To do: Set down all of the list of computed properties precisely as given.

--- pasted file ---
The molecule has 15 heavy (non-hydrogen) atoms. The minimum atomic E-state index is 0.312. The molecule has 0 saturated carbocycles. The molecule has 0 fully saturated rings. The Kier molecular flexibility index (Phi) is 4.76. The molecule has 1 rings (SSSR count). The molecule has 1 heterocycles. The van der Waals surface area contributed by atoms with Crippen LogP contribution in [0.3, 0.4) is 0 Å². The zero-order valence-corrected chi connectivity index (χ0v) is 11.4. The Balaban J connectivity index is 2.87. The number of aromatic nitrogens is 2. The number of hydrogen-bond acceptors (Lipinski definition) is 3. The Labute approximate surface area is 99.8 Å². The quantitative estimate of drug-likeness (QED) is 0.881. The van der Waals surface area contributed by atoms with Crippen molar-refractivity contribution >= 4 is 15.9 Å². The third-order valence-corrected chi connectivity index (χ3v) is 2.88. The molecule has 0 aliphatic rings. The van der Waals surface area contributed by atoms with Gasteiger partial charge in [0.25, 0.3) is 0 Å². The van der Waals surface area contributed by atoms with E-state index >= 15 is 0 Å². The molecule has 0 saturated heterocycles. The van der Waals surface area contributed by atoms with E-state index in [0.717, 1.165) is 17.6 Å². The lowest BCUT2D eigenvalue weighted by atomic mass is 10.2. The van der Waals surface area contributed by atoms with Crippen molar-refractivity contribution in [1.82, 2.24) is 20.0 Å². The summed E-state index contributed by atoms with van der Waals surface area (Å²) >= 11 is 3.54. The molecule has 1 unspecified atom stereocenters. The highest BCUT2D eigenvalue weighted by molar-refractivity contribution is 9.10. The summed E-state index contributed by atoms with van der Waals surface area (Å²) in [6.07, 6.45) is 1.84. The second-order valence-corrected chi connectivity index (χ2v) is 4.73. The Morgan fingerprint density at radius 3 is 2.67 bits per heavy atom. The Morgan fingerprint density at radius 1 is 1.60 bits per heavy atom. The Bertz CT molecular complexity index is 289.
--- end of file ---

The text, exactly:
The molecule has 15 heavy (non-hydrogen) atoms. The minimum atomic E-state index is 0.312. The molecule has 0 saturated carbocycles. The molecule has 0 fully saturated rings. The Kier molecular flexibility index (Phi) is 4.76. The molecule has 1 rings (SSSR count). The molecule has 1 heterocycles. The van der Waals surface area contributed by atoms with Crippen LogP contribution in [0.3, 0.4) is 0 Å². The zero-order valence-corrected chi connectivity index (χ0v) is 11.4. The Balaban J connectivity index is 2.87. The number of aromatic nitrogens is 2. The number of hydrogen-bond acceptors (Lipinski definition) is 3. The Labute approximate surface area is 99.8 Å². The quantitative estimate of drug-likeness (QED) is 0.881. The van der Waals surface area contributed by atoms with Crippen molar-refractivity contribution >= 4 is 15.9 Å². The third-order valence-corrected chi connectivity index (χ3v) is 2.88. The molecule has 0 aliphatic rings. The van der Waals surface area contributed by atoms with Gasteiger partial charge in [0.25, 0.3) is 0 Å². The van der Waals surface area contributed by atoms with E-state index >= 15 is 0 Å². The molecule has 0 saturated heterocycles. The van der Waals surface area contributed by atoms with E-state index in [0.717, 1.165) is 17.6 Å². The lowest BCUT2D eigenvalue weighted by atomic mass is 10.2. The van der Waals surface area contributed by atoms with Crippen molar-refractivity contribution in [1.82, 2.24) is 20.0 Å². The summed E-state index contributed by atoms with van der Waals surface area (Å²) >= 11 is 3.54. The molecule has 1 unspecified atom stereocenters. The highest BCUT2D eigenvalue weighted by molar-refractivity contribution is 9.10. The summed E-state index contributed by atoms with van der Waals surface area (Å²) in [6.07, 6.45) is 1.84. The second-order valence-corrected chi connectivity index (χ2v) is 4.73. The Morgan fingerprint density at radius 3 is 2.67 bits per heavy atom. The Morgan fingerprint density at radius 1 is 1.60 bits per heavy atom. The Bertz CT molecular complexity index is 289.